CEO Chris Metz has checked another item off the to-do list for a successful turnaround of the recreational vehicle maker Arctic Cat.

Employees have started moving into the company’s new North Loop headquarters.

Also in the “done” or almost-done category is $27 million in renovations to the company’s Minnesota facilities, including a research-and-development center and racing track at its St. Cloud engine plant and a new paint line at the ATV factory in Thief River Falls.

The 2017 lineup includes a new “snow bike” SVX 450, which Metz calls an “industry first,” and other advances that answer critics who crowed that the company used to only chase competitors, including Polaris Industries.

Slowly, progress is being made. Still, the struggling company that Metz took over 18 months ago hasn’t beaten several factors plaguing the industry as a whole: anemic winters the past few years, the steep drop of the Canadian dollar and a dial-back in demand for recreational vehicles.

“Those three factors have hurt our progress. It has not deterred our spirit,” Metz said. “We know we will have a couple of more years where it’s going to be hard. But we are sticking to the course. We are sticking to the plan. You will see a lot from us over four years.”

Some 40 percent of Arctic Cat’s $632 million in sales come from Canada. About 40 percent of sales are from snowmobiles.

A year ago, Metz said he wanted to transform the company image and to drive sales from 2015’s $630 million to $1.15 billion by 2020.

The revenue goal will be pushed to 2021. The company lost $9.2 million last fiscal year and another $10.6 million during the first fiscal quarter ended June 30, 2016. Executives insist the drop couldn’t be helped. But analysts point out that shareholders are impatient: The stock is now trading at levels not seen since 2011. Shares closed Tuesday at $15.49, compared with $55 in 2014.

Metz expects the move of 85 employees to the newly renovated 108-year-old building at 500 N. 3rd St., which overlooks Target Field, will inject new enthusiasm into the turnaround effort.

“It’s a rugged outdoor feel with a lot of concrete, iron and reclaimed wood. This serves as a great recruiting tool for us,” Metz said, giving much credit to Latitude, the north Minneapolis design firm that transformed much of the guts of the former Western Container warehouse. Fluid Interiors designed many furniture pieces.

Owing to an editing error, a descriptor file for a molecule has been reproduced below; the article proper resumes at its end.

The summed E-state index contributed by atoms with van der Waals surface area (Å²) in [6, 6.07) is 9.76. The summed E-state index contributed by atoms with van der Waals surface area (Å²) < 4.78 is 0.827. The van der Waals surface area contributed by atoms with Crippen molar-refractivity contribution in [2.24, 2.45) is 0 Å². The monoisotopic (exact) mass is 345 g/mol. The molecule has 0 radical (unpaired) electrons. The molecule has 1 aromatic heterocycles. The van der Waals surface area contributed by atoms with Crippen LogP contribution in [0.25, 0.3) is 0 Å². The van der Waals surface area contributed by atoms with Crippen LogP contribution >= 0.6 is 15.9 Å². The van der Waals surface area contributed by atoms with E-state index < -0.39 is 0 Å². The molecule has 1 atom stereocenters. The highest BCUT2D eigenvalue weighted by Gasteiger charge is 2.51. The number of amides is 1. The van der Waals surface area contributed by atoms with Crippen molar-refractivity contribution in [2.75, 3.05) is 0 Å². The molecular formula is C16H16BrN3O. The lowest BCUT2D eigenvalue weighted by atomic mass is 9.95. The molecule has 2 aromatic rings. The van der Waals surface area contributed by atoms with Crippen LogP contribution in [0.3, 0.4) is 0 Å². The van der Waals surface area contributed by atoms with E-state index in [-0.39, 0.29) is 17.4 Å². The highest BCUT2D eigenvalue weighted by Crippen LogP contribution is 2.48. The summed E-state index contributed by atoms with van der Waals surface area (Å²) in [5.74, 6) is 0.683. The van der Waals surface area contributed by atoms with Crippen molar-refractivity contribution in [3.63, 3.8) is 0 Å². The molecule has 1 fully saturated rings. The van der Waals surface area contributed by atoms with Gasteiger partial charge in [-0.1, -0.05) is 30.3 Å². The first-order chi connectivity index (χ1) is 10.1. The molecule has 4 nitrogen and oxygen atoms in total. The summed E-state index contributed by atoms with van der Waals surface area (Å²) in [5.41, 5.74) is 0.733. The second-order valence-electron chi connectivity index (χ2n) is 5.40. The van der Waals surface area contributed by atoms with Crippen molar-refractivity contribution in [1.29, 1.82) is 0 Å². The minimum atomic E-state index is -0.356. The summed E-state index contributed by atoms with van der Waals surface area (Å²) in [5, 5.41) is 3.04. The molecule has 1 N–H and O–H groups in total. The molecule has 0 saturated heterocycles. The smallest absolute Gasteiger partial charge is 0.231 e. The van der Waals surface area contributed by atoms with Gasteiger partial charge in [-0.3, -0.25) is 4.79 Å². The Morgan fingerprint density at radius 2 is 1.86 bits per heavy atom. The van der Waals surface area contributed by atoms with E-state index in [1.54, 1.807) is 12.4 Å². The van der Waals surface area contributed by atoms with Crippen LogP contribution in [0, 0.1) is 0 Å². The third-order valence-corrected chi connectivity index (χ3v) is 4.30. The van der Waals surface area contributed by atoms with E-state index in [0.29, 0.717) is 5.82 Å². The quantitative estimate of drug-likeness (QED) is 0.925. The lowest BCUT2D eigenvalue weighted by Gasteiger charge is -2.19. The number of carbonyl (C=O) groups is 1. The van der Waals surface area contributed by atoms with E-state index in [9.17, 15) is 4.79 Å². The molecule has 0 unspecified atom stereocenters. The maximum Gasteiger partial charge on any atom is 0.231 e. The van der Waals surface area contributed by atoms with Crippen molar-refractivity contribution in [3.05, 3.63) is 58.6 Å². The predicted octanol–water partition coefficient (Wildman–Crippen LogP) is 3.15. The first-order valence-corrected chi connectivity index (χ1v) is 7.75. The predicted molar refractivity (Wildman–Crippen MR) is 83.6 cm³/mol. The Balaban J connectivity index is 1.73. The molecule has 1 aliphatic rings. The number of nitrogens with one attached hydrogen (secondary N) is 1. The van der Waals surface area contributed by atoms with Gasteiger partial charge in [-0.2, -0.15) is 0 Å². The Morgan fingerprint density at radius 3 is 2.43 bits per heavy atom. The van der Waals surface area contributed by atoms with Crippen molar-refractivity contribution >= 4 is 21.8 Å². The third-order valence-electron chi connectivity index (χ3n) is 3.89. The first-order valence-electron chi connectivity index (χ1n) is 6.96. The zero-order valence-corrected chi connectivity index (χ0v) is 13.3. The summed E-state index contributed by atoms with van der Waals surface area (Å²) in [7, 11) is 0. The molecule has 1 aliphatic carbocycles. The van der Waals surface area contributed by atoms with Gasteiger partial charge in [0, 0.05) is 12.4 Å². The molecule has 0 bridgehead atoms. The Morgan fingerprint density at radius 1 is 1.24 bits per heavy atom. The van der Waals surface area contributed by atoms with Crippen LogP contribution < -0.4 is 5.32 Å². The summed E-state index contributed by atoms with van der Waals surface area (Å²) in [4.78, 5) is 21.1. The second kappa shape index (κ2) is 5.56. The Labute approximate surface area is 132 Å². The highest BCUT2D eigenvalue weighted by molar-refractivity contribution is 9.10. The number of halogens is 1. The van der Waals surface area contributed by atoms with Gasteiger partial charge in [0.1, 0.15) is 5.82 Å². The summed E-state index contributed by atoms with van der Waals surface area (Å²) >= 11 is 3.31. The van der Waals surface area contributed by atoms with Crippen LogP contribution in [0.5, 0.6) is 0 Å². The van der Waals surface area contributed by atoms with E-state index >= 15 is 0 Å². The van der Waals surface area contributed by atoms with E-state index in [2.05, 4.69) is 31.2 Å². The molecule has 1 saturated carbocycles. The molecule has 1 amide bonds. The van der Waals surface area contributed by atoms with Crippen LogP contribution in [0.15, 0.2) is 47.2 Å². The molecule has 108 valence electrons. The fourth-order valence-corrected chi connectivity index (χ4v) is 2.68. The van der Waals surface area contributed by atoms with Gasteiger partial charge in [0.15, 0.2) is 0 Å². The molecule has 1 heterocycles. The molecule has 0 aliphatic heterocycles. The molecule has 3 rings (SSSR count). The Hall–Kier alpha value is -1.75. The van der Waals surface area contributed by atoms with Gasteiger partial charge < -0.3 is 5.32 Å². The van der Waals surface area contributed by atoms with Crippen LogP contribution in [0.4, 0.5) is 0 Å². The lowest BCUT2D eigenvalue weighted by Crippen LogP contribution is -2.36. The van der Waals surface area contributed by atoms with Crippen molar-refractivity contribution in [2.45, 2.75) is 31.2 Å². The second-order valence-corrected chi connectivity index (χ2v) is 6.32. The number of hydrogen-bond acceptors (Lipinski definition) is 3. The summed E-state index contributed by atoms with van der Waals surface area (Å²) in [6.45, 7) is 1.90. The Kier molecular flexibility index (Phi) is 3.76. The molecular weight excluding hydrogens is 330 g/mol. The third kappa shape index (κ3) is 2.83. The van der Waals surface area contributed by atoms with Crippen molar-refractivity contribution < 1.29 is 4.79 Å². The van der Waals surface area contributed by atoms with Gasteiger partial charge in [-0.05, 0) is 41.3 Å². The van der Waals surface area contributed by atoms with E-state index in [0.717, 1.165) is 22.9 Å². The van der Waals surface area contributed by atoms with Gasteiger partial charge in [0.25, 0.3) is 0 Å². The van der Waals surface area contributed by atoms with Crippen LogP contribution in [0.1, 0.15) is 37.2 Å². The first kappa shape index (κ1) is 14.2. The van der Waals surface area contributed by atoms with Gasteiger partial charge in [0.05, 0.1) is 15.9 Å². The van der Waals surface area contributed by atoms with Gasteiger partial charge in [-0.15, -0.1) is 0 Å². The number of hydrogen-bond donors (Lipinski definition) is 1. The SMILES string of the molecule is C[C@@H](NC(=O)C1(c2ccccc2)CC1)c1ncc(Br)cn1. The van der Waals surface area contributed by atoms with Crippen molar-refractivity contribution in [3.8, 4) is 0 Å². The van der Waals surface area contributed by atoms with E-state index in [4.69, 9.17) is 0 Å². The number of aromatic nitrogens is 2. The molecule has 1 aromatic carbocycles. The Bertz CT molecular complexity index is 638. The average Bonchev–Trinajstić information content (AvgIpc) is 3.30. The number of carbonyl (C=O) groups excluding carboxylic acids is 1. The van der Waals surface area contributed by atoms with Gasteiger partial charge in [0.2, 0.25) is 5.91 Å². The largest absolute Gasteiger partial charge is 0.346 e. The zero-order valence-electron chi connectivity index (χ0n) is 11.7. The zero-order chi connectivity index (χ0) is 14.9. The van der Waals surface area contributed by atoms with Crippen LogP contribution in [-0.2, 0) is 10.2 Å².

The old warehouse, which now sports a fifth and sixth floor made of glass walls, is owned by Ned Abdul’s Swervo Development Corp. and leased to Arctic Cat under a 13-year agreement.

The site, which features giant racing graphics on tall, first-floor windows, is a far cry from the nondescript office tower that Arctic Cat left in Plymouth.

On a tour, Metz pointed to the 15-foot ceilings, caged lights, steel barn doors and the open staircase made of reclaimed wood and steel where a giant freight elevator once stood.

Old Arctic Cat logos decorate the building’s original freight doors, which now serve as massive wall hangings. A large snowmobile hangs suspended above the open staircase from the fifth floor. A beefy off-road vehicle graces the landing along with a giant rock. Big open windows stream in light and give full views of downtown’s northern skyline.

“It’s just bigger and cool. The light gives good energy,” said executive assistant Theresa Pappas, pointing out the future product showroom, part of which will be visible from the street along with large video screens featuring Arctic Cat races.

Sitting in the sprawling new conference room adjacent to his office, Metz shows a visitor why he remains enthused and convinced that Arctic Cat can go the distance. It’s all about new products, he said.

With a smile, Metz hit the play button Tuesday to show footage of a professional driver bounding effortlessly over snowbanks in that new SVX 450 snow bike.

“It’s an industry first in which the rear of the machine is pure snowmobile track. [The front sports a single thick] ski and the middle of it is like a dirt bike,” he said, adding that it rides a lot like a motorcycle.

“No one has ever delivered a trail-legal manufactured snow bike. We took the best of a dirt bike and a snowmobile and married them together. It’s smaller and more nimble,” Metz said. “This is a hero product that will make people look at us differently.”

It ships to dealers in December.

Arctic Cat’s other “hero” new product, Metz said, is a redesigned Wildcat X four-wheeler. It features more horsepower and a new bounding suspension system designed by NASCAR racer Robby Gordon. The shock-absorbing suspension makes wheels angle upward instead of stressing outward with each heavy landing.

“This hugs the surface of the ground, makes it more stable and avoids the ‘tire scrubbing’ ” that riders despise, Metz said. Shipments begin next year.

“I would fully expect that as we start [delivering] our new products this spring, you will begin to see the beginning of our growth,” Metz said. “I love what we are working on. I can’t wait to get some of it to market and share the excitement.”